That triumphant meltdown ensured people will be talking about Bryan, but the Joy Formidable was one the best things seen all weekend in its own right. A classic trio with Bryan on guitar, Rhydian Dafydd on bass and Matt Thomas on drums, they built long, slow shoegaze swells as Bryan sang in a gauzy tone that belied her pinball stage presence. The Joy Formidable won’t break new ground — the Jesus & Mary Chain is an obvious antecedent — but there’s always room for another heart-on-sleeve rock ’n’ roll band that really means it, and Bryan is clearly one to watch.
Anders Smith Lindall
As Big Audio Dynamite was the day before, New Jersey’s Titus Andronicus Celtic-tinged punk proved to be Sunday’s most socially relevant voice, crowing its resigned and occasionally paranoid lyrics about a U.S. of A. that’s a shell of its former self. Their influences may be British punk and Irish pub rock, but their outlook is very American — even in the fans, who shouted “U-S-A!,” especially when singer-guitarist Patrick Stickles soloed so hard the U.S. flag tied to the end of his guitar actually waved in the light afternoon breeze. Lamenting in his choking yawps how we continually squander “the value our forefathers gave you,” Stickles’ nervously darting eyes eventually always bring it back home to more personal questions: “Is there a soul on this earth who isn’t too frightened to move?” Finally, Stickles shouted a hundred times during “No Future, Pt. 3,” ringing over Grant Park, “You will always be a loser!” — changing it up once to “You will always Lollapalooza!”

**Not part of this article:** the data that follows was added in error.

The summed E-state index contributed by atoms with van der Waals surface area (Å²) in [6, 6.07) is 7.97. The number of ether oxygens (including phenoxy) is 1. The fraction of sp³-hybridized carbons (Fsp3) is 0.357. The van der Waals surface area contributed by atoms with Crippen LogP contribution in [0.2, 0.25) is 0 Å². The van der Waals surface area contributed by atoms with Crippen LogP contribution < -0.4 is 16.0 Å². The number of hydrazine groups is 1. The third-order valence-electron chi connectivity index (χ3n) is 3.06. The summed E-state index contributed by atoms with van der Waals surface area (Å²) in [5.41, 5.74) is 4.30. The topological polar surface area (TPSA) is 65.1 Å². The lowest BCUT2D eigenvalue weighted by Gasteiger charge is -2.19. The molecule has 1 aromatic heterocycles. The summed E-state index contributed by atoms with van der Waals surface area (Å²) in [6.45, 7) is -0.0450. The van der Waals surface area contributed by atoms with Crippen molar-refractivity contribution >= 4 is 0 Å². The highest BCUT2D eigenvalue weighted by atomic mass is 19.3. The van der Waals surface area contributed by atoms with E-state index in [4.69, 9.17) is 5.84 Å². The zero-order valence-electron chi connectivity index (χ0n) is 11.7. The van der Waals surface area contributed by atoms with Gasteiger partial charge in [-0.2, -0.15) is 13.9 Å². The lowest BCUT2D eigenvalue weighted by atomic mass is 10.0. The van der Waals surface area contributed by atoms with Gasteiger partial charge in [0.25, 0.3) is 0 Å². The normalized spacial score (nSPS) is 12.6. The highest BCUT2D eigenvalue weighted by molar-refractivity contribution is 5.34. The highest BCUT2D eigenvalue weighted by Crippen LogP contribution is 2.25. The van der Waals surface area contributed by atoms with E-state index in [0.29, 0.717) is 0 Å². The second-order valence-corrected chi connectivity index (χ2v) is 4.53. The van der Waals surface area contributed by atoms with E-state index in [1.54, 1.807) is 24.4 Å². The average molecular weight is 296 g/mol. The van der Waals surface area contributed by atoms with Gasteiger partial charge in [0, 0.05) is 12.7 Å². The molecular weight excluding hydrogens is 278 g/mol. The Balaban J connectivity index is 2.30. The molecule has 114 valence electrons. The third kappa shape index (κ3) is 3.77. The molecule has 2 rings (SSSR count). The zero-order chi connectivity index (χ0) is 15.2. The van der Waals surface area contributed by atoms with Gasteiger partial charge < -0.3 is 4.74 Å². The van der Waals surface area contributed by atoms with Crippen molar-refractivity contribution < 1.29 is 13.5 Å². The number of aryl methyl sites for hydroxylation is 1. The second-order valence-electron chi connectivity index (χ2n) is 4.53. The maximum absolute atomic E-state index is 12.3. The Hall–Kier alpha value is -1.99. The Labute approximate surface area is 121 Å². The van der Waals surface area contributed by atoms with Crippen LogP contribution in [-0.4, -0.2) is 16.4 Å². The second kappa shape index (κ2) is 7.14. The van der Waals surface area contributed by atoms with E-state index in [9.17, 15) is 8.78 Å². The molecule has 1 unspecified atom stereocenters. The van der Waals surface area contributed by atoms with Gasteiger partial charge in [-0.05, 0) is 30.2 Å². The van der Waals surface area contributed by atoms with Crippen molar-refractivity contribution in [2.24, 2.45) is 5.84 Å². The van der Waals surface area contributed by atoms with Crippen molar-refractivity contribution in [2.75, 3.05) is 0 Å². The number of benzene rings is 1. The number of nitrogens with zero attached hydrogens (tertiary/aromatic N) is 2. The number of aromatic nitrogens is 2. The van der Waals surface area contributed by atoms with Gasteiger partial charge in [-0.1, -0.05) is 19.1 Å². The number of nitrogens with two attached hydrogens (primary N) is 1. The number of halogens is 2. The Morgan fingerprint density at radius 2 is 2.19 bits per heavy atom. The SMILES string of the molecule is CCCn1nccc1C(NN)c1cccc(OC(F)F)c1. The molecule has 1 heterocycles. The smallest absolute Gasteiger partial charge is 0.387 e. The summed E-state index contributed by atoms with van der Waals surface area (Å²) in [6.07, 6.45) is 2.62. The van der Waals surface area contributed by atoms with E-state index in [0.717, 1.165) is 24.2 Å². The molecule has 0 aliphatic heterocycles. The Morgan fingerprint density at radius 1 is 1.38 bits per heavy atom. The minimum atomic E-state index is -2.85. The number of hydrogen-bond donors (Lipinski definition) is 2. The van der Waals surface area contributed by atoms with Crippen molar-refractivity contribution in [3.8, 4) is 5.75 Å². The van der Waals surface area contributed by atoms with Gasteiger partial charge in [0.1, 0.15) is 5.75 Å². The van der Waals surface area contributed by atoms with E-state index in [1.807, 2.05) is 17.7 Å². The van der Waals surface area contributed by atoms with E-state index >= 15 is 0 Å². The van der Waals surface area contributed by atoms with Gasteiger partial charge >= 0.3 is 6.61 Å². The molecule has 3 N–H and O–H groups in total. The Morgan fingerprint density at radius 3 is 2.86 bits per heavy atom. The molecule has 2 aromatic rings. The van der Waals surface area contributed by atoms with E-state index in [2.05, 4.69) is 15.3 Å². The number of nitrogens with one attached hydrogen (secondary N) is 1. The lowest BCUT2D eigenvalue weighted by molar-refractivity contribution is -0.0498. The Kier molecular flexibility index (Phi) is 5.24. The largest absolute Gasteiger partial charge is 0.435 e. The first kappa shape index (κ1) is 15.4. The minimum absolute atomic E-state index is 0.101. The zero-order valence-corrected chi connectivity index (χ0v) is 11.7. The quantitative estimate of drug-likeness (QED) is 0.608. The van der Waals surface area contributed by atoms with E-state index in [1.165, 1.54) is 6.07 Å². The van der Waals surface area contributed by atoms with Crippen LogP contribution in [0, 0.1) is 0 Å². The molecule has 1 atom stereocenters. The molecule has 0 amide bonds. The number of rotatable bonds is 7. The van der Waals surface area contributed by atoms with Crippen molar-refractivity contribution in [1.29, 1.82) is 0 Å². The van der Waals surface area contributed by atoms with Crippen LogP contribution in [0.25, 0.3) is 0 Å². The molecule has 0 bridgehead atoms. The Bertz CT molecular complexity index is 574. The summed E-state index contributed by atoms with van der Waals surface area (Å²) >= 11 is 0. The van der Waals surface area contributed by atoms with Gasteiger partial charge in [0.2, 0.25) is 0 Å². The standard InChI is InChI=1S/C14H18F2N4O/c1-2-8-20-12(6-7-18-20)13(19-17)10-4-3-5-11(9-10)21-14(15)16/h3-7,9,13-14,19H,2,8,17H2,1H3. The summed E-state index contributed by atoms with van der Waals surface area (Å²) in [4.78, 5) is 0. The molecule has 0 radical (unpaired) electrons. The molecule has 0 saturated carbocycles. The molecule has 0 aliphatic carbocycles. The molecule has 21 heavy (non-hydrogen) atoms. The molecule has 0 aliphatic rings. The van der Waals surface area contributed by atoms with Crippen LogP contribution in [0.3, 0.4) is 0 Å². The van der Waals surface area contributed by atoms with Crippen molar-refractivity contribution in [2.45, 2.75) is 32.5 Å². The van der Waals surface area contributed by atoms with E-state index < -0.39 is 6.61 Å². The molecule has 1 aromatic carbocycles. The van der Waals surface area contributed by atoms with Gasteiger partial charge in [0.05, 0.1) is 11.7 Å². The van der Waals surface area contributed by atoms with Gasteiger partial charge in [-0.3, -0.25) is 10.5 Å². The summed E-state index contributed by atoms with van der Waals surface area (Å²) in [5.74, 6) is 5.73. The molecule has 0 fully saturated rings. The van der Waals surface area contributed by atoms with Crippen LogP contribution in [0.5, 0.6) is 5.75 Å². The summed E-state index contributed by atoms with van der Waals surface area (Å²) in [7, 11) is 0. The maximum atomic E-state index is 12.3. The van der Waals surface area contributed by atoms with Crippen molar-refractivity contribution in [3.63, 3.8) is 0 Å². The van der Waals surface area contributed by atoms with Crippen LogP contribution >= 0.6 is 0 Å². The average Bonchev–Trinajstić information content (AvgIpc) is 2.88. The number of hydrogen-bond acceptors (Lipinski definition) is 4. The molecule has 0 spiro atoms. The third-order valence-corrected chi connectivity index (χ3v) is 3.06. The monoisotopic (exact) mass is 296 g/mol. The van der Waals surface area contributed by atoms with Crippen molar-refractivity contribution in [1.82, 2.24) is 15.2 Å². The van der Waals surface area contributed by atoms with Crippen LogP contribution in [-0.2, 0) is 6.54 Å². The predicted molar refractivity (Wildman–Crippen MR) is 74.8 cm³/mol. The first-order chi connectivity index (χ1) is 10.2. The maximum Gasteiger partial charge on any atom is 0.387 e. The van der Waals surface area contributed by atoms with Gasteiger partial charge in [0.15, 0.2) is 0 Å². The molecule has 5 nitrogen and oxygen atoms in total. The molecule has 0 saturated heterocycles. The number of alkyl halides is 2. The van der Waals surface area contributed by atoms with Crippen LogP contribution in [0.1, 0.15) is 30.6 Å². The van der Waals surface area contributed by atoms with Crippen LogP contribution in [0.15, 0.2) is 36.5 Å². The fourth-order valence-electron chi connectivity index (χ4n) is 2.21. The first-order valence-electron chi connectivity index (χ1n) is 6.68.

Eminem took to Lollapalooza’s main stage Saturday night and encapsulated his entire career into one sizzling 90-minute set. Joined by a few noteworthy guests, the Detroit rapper launched a consistent barrage of recognizable tunes and furious rhymes into the largest crowd ever assembled at the annual concert festival in Chicago’s Grant Park.
Eminem dished hits one after another, sometimes in abbreviated form, reaching all the way back to “The Slim Shady LP.” Prowling the stage in a hoodie, Em proved deft as ever with his famously furious rhymes (misogynistic and homophobic as they sometimes are), spitting out “No Love” and “The Way I Am” with such tenacity and urgency you wouldn’t think there was a decade between them.
Midway through the set, Em was joined by omnipresent tunesmith Bruno Mars, who sang a trademark melody for the chorus of “Lighters,” a new single from Bad Meets Evil, a revived collaboration between Eminem and Ryan “Royce da 5’9” “ Montgomery. By the time we reached “Love the Way You Lie,” we expected Skylar Grey — who co-wrote the song and who performed earlier in the day — to take the Rihanna part. No dice. She did, however, appear to sing her part in “I Need a Doctor.”